BLEAK – LANDSCAPE

These images were not intended to be beautiful and colourful. Instead, I wanted to capture the starkness of the British countryside during winter-time, with its dull, steely grey sky and harsh textures. They were photographed on a cold, blustery, rainy afternoon using a high ISO and varying manual settings to deliberately enhance grain and noise. Afterwards, some of them were put through Photoshop to add to that bleak feeling.

fullsizeoutput_73dsc_0044 copydsc_0024 copydsc_0056 copydsc_0031 copydsc_0007 copydsc_0052dsc_0019 copy

Advertisements

Ground frost

The landscape was transformed this morning by frost. Unfortunately, I only had half an hour to take some pictures, so I couldn’t bring my tripod and shutter release cable to get the finer detail that I wanted, but you get the general idea. As the sun rose, patches of frost on the plants began to melt and it produced a sparkly, almost rainbow-effect in the droplets.

fullsizeoutput_48fullsizeoutput_68fullsizeoutput_46fullsizeoutput_59fullsizeoutput_42fullsizeoutput_54

Alaskan lupine

Alaskan Lupines were spread around Iceland to help combat soil erosion, which has been a problem since early settlers cut down trees to build homes and use for fuel. They look pretty, clustered around the landscape in the Summer months, but they have now been classed as an invasive species and are harming Iceland’s existing plant species.

DSC_0422.jpg

Geysir Geothermal Field, Haukadalur, Iceland

Aside from the famous Geysir and Strokkur, there are a series of smaller geothermal springs. The hot springs of Haukadalur have been active for almost 10,000 years. The azure blue colour of the water is from dissolved silica.

Strokkur, Geysir Geothermal Field, Iceland

Strokkur is a smaller, but more active spouting spring, than its famous resident, Geysir. It generally reaches a height of 10 – 20 metres, but can reach up to 40 metres. Quite often, geyser activity subsides (they become ‘quiescent’), but they can be set off again by strong earthquake activity. There are between 150 to 400 earthquakes a week in Iceland, though these are generally too small to be felt and only register on a Seismometer. Geysers can also sometimes be re-activated by adding soap to them, or by drilling holes into the basin underneath, or by scraping them clean by removing accumulated sinter. (Information obtained from the website, ‘Extreme Iceland.’)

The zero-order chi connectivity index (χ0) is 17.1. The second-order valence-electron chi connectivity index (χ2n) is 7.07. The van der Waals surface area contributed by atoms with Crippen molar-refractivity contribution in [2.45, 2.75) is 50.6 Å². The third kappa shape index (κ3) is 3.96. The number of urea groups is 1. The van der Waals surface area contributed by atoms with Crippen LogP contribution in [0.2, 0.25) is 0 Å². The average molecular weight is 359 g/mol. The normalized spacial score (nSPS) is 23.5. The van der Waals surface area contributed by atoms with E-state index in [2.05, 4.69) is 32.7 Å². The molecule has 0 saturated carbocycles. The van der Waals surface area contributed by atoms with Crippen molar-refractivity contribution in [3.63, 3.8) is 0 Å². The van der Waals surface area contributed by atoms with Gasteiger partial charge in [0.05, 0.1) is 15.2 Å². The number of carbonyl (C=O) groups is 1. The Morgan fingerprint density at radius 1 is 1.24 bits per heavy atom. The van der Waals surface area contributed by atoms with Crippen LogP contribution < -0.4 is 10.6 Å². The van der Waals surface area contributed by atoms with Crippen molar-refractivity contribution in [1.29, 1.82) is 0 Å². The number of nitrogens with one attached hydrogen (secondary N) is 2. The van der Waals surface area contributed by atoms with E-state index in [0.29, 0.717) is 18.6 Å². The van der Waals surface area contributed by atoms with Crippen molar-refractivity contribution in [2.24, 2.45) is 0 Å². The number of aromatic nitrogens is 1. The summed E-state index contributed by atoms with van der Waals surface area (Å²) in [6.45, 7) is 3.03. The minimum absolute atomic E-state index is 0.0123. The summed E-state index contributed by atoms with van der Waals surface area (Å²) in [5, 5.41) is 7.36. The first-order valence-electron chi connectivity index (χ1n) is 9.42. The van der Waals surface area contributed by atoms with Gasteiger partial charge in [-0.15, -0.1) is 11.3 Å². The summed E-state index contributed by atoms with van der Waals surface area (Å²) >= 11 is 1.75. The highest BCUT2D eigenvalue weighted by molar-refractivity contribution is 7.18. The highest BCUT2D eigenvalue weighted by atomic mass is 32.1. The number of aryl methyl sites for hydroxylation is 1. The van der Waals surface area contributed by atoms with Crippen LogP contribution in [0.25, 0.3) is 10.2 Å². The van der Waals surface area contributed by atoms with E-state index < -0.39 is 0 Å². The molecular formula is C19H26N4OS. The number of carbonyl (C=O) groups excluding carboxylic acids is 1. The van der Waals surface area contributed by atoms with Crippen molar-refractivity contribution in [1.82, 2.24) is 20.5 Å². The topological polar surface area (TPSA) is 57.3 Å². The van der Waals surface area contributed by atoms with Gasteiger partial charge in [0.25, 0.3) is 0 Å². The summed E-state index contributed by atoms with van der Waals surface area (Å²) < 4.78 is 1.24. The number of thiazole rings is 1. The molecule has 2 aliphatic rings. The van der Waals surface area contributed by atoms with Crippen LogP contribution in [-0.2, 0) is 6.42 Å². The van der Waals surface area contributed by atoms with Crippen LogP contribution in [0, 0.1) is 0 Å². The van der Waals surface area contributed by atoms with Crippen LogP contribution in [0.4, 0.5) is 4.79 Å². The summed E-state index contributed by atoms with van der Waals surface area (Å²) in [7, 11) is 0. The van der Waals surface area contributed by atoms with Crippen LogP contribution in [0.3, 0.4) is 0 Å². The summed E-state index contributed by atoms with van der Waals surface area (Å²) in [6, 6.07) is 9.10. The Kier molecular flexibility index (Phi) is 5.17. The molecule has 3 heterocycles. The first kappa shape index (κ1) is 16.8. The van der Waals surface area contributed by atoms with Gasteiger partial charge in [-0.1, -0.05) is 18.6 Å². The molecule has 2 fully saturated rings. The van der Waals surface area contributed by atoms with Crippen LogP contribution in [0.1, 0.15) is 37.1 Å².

Gullfoss Waterfall, Bláskógabyggð, Iceland.

Gullfoss means ‘golden falls,’ because on a sunny day the water appears golden-brown due to the sediment carried from its source, the glacial water of Iceland’s second biggest glacier, Langjökull. On bright days, you can see lots of rainbows.

It is an extraordinary sight, volumes of water thundering down rock. Its average flow is 1400 cubic metres of water per second. It can partially freeze over in the winter, reducing the flow to 80 cubic metres per second.

The water plummets down 32 metres, over two tiers. It gives an illusion of there being two waterfalls flowing and disappearing into an abyss.

In 1907, Sigriður Tómasdóttir, the daughter of Tómas Tómasson, who owned the land, sought to void a contract between her father and an Englishman who wanted to harness the waterfall’s energy to produce electricity. She even threatened to throw herself off the top of the waterfall. She is thought of as Iceland’s first environmentalist. In 1979 the area was designated a nature reserve by the Icelandic government.